Image via ALIZ-E Project
We've been waiting for years (decades, in fact) for robots to become integral parts of our daily lives, but it hasn't quite happened yet. We're getting closer, that's for sure, but it's starting to look like it might be our kids (and not us) who will get the full benefit of the forthcoming robot revolution. With that in mind, Latitude Research has collaborated with with LEGO Learning Institute and Australia's Project Synthesis to compile a study of how children see robots fitting into their lives.
Latitude asked 348 kids between the ages of eight and twelve from Europe, Africa, Australia, and America to write and illustrate a story answering the following question: "What would happen if robots were a part of your everyday life—at school and beyond?” Here's a sample of what the kids would come up with:
Each story was scored based on a variety of variables from relationships to activities, and Latitude took all those data and came up with a bunch of fascinating insights. We've picked out just a couple of these, and you can download the entire report here.
Robots Are Role Models And Nerdiness Is Cool
Although some kids cast their robots in a superhuman or sci-fi mold, many created humanoid peers they could identify with and aspire to be like. Generally, the imagined robots could speak and communicate with ease, came “pre-loaded” with smarts and useful knowledge, and were social naturals. Nearly 2/3 of kids took for granted that robots could make excellent human friends in spite of their machine intelligence—blurring the line between technology and humanness.
Robots’ “machine magnetism” and general likeability doesn’t stem from their novelty. (In fact, kids tell us robots are a lot like us.) It stems from their intelligence; being a nerd is a net positive, not a social stigma, in kids’ story worlds. This is, no doubt, also true in the real world (sans robots) for today’s digital natives—robots simply helped to illuminate what kids value in social scenarios.
A Robot Can Be Your Friend
By and large, kids (64%) described robots as if they were natural, human-like companions: as humanoid peers that could speak and communicate with ease, came “pre-loaded” with smarts and useful knowledge, and were social naturals. While many of us tend to think of robots as boxy and mechanical in appearance, a full 1/3 of kids explicitly described their robots’ physical form as human-like, and 29% bothered to specify that their robots’ primary mode of interaction was speech.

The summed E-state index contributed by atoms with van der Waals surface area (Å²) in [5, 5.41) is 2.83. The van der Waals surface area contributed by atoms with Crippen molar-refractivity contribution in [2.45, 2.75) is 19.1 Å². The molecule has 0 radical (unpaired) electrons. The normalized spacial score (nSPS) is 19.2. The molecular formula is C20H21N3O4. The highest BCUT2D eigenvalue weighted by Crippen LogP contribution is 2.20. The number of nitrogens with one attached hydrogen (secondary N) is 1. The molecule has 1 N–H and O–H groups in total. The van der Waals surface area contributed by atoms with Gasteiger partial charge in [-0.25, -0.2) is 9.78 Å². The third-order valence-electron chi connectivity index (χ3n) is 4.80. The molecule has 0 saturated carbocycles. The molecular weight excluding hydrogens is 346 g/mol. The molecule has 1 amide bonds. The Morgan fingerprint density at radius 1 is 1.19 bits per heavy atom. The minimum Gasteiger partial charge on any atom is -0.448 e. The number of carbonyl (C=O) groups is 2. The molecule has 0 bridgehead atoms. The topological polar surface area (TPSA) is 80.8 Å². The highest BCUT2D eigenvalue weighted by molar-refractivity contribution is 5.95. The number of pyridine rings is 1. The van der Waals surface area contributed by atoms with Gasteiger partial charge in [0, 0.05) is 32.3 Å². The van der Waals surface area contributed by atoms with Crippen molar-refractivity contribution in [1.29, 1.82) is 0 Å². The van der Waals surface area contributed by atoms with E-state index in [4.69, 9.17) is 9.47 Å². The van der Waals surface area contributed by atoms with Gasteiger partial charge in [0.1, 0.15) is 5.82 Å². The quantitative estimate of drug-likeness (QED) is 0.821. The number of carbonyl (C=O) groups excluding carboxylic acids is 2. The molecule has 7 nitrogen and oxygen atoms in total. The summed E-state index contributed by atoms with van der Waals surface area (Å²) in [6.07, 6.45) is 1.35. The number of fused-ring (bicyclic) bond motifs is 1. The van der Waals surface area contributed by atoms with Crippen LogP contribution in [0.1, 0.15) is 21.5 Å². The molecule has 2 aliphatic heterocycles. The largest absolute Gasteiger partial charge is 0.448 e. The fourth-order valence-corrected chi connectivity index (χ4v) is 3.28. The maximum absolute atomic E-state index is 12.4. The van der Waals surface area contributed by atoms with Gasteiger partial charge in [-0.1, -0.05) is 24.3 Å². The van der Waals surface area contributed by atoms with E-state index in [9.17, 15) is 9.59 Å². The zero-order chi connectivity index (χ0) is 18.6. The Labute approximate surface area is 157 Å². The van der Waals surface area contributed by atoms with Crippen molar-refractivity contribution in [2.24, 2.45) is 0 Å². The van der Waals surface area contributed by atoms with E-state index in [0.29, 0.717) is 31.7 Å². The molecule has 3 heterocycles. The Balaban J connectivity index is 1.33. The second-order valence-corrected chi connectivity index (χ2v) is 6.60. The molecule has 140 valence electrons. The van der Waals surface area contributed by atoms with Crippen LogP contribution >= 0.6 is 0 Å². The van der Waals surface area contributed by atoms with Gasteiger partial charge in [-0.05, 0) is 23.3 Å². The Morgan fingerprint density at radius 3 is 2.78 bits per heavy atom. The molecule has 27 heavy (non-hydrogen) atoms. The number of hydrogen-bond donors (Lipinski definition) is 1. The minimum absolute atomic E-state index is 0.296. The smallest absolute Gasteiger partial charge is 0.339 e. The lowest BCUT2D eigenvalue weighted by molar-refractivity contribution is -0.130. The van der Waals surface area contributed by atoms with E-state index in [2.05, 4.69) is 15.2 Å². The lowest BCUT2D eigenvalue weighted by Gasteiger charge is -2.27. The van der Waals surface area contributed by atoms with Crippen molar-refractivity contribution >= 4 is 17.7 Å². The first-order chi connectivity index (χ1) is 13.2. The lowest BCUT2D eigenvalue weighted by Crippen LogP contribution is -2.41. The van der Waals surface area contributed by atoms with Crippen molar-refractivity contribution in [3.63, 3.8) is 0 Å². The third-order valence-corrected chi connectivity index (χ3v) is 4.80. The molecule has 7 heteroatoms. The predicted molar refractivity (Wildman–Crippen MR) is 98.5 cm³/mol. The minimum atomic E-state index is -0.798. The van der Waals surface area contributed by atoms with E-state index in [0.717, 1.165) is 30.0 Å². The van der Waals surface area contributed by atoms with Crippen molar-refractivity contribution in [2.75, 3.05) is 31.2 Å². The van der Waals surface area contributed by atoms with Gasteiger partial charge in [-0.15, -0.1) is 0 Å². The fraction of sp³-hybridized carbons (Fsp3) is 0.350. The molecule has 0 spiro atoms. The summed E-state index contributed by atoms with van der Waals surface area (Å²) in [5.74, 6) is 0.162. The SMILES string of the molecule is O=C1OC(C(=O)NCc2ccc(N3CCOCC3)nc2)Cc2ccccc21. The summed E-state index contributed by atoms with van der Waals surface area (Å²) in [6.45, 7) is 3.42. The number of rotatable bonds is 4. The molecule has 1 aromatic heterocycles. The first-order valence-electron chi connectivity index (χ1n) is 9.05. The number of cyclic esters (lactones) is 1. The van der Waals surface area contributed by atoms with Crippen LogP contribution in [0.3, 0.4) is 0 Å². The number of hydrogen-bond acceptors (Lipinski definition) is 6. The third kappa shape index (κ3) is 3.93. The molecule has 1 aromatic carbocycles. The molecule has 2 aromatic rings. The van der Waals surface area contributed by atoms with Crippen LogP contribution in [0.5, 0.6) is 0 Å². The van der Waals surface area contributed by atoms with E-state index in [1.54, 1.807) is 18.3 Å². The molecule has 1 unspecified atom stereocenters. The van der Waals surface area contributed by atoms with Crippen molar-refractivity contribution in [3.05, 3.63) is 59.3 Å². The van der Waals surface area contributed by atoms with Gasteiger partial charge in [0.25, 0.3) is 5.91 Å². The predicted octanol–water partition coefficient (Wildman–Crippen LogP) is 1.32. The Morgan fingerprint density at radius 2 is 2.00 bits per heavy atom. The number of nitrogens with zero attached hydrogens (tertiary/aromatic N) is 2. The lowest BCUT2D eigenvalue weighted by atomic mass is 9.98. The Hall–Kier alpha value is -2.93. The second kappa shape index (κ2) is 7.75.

We know from our previous work with kids that they tend to view technology as something fundamentally human (rather than separate from humanness, as many adults perceive it). Not surprisingly, robots tended to be easily assimilated into kids’ existing peer groups. Unlike most kids in the study’s age range, who are starting to deal with social cliques and the complexities of popularity, robots possess an enviable ability to fit in with other kids—to be natural fixtures in peer groups because, not in spite, of their smarts. In other words, being a nerd is a net positive, not a social stigma, in kids’ story worlds. This is, no doubt, also true in the real world (sans robots) for today’s digital natives—robots simply helped to illuminate what kids value in social scenarios.
Learning and Play Can Be The Same
While one might expect kids to create more stories about play than learning, an equal number (38%) focused on each of these themes. Kids are quick to see learning and play as related, often overlapping, activities, even if their lives are much more compartmentalized in practice (e.g., school, after-school activities, family obligations, etc.).
They recognize that they shouldn’t have to make trade-offs between learning and playing, and tended not to make hard choices between the two in their narratives; instead, kids (with their robots) moved fluidly between learning and play, and oftentimes participated in activities at the intersection of both. On one end of the spectrum, a robot might help a child make a game out of his or her math homework; on the other end, the act of building a fort can become an educational process. In the middle, kids seek to learn either physical or academic skills because doing so is enjoyable in itself.
It's definitely worth checking out the entire report, as Latitude has some suggestions about how technology in general (not just through robotics) can be better used to help kids learn. They've also put a selection of the kids' illustrations up on Flickr here. My own personal favorite picture is definitely this one, but I have a sneaking suspicion that this particular 11 year-old already has some sort of robot helping him to neatly write out words like "holographic projector."